If anything, I'm excited about a story, however innacurate it may be, that invites me (Christians) to talk about Jesus. We have a green light, not to solely attack this point of view, but to discuss the True story of Jesus Christ and his ministry. Make no mistake though. I'm about as interested in discussing historical facts about this as I am in performing retinal surgery on myself. The Bible doesn't need my defense. The Bible doesn't attempt to prove the existence of God. It already establishes that in the first verse of the first book - Genesis 1:1 "In the beginning God created the heavens and the earth." We're talking faith here, not historical proof.

The church's public outcry and outrage directed at this book/film doesn't reveal the church's strength of faith, but rather portrays it as looking spooked. Santa Claus doesn't exist. If you say that he does, that doesn't threaten my resolve on the matter. Furthermore, in the church's relentless pursuit of Truth, it has jettisoned Grace. Attacks on Dan Brown are just wrong. Here is an opportunity to speak openly about our Lord AND show grace to those who may have a different point of view.

If the whole point is to win as many to Christ before our time here is finished, won't we be more effective by being full of grace, truth and love? If the church were to "win" this argument, will She have "won" any to Christ insodoing? The old axiom, "win an argument, lose a friend," comes to mind here.

Okay, so that's my soapbox on the issue. As far as The Da Vinci Code goes, I recommend reading the book rather than seeing the movie. The film just leaves too much to interpretation and also just leaves too much out.

As I was reading the book I was suspicious that amidst all the cryptologic inclusions within the story, I was sure that Dan Brown would likely have his own nods to some of his inspirations. I was quite pleased with myself to discover that the character who embodied the whole controversial message (Leigh Teabing) was an homage to Holy Blood, Holy Grail authors, Michael Baigent and Richard Leigh. LEIGH, being the first name, and TEABING, being une annagramme, a la the scrambled Fibonacci sequence -- Baigent. Did anyone else catch that?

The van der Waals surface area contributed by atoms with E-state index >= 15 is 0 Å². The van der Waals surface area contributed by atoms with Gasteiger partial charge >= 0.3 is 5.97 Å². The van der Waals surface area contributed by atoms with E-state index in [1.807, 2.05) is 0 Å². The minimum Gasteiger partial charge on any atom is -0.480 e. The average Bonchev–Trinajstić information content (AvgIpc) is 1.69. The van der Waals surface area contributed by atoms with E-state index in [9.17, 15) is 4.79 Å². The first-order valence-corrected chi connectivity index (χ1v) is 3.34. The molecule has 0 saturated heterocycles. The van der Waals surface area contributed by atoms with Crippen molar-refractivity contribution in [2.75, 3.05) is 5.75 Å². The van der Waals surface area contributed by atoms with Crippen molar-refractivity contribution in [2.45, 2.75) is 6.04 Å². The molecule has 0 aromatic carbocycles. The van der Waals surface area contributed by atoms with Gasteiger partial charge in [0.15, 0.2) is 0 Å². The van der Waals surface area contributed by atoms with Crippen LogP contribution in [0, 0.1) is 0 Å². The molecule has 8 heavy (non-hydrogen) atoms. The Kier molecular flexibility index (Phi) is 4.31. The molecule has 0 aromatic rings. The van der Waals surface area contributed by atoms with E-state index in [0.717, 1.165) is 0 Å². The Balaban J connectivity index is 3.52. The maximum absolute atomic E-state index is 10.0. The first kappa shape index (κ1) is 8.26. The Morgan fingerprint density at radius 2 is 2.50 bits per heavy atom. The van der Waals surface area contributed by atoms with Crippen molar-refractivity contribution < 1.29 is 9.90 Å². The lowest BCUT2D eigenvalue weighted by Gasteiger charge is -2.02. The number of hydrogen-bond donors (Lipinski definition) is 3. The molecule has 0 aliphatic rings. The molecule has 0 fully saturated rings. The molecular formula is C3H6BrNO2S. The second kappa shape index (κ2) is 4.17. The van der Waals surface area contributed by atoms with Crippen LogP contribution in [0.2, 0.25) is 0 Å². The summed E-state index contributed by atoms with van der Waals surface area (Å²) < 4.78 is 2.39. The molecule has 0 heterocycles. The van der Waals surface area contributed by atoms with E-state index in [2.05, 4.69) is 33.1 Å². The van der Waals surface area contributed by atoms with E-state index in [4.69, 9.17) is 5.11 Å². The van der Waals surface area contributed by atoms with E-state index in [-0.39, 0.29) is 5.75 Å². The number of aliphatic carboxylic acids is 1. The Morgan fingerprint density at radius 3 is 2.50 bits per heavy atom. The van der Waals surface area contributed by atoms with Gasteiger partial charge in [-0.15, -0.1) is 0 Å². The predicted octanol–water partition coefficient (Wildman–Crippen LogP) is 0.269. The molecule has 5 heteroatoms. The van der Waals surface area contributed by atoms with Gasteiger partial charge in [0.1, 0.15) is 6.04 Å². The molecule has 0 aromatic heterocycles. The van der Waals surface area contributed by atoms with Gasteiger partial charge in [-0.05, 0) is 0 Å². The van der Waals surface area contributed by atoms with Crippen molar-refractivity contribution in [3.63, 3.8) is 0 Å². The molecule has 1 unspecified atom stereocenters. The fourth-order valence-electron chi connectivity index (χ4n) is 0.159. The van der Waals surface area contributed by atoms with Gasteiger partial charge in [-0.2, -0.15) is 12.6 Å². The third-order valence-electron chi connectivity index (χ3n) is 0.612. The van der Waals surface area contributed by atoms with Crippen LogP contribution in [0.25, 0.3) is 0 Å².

Afterword 2:
Dan Brown answering "the big question" on his website -
No. This book is not anti-anything. It's a novel. I wrote this story in an effort to explore certain aspects of Christian history that interest me. The vast majority of devout Christians understand this fact and consider The Da Vinci Code an entertaining story that promotes spiritual discussion and debate. Even so, a small but vocal group of individuals has proclaimed the story dangerous, heretical, and anti-Christian. While I regret having offended those individuals, I should mention that priests, nuns, and clergy contact me all the time to thank me for writing the novel. Many church officials are celebrating The Da Vinci Code because it has sparked renewed interest in important topics of faith and Christian history. It is important to remember that a reader does not have to agree with every word in the novel to use the book as a positive catalyst for introspection and exploration of our faith.

More from Dan Brown can be found at: www.danbrown.com/novels/davinci_code/faqs.html